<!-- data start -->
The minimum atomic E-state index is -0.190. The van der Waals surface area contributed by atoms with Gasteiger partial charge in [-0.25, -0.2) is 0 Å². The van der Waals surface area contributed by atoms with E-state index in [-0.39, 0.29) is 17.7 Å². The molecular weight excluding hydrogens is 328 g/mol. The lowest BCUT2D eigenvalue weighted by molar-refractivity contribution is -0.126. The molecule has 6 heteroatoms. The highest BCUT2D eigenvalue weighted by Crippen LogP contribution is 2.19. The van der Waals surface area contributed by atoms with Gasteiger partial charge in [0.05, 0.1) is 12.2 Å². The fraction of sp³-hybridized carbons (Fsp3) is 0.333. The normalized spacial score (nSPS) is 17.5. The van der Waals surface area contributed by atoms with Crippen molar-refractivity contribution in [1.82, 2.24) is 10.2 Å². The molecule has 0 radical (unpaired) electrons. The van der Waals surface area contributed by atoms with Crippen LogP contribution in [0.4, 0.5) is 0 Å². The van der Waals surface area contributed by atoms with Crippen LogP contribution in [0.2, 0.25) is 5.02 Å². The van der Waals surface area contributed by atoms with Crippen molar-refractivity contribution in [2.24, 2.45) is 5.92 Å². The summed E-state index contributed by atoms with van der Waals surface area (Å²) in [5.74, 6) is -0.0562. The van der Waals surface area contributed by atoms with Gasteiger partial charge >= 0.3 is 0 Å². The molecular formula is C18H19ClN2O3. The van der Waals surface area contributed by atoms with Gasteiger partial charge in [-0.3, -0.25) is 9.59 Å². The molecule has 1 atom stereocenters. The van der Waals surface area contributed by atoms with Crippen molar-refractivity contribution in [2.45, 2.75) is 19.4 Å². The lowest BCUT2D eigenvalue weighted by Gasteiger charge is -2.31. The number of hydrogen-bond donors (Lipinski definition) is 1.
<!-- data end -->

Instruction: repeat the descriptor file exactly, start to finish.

The minimum atomic E-state index is -0.190. The van der Waals surface area contributed by atoms with Gasteiger partial charge in [-0.25, -0.2) is 0 Å². The van der Waals surface area contributed by atoms with E-state index in [-0.39, 0.29) is 17.7 Å². The molecular weight excluding hydrogens is 328 g/mol. The lowest BCUT2D eigenvalue weighted by molar-refractivity contribution is -0.126. The molecule has 6 heteroatoms. The highest BCUT2D eigenvalue weighted by Crippen LogP contribution is 2.19. The van der Waals surface area contributed by atoms with Gasteiger partial charge in [0.05, 0.1) is 12.2 Å². The fraction of sp³-hybridized carbons (Fsp3) is 0.333. The normalized spacial score (nSPS) is 17.5. The van der Waals surface area contributed by atoms with Crippen molar-refractivity contribution in [1.82, 2.24) is 10.2 Å². The molecule has 0 radical (unpaired) electrons. The van der Waals surface area contributed by atoms with Crippen LogP contribution in [0.4, 0.5) is 0 Å². The van der Waals surface area contributed by atoms with Crippen LogP contribution in [0.2, 0.25) is 5.02 Å². The van der Waals surface area contributed by atoms with Crippen molar-refractivity contribution in [2.24, 2.45) is 5.92 Å². The summed E-state index contributed by atoms with van der Waals surface area (Å²) in [5.74, 6) is -0.0562. The van der Waals surface area contributed by atoms with Gasteiger partial charge >= 0.3 is 0 Å². The molecular formula is C18H19ClN2O3. The van der Waals surface area contributed by atoms with Gasteiger partial charge in [-0.3, -0.25) is 9.59 Å². The molecule has 1 atom stereocenters. The van der Waals surface area contributed by atoms with Crippen molar-refractivity contribution in [2.45, 2.75) is 19.4 Å². The lowest BCUT2D eigenvalue weighted by Gasteiger charge is -2.31. The number of hydrogen-bond donors (Lipinski definition) is 1.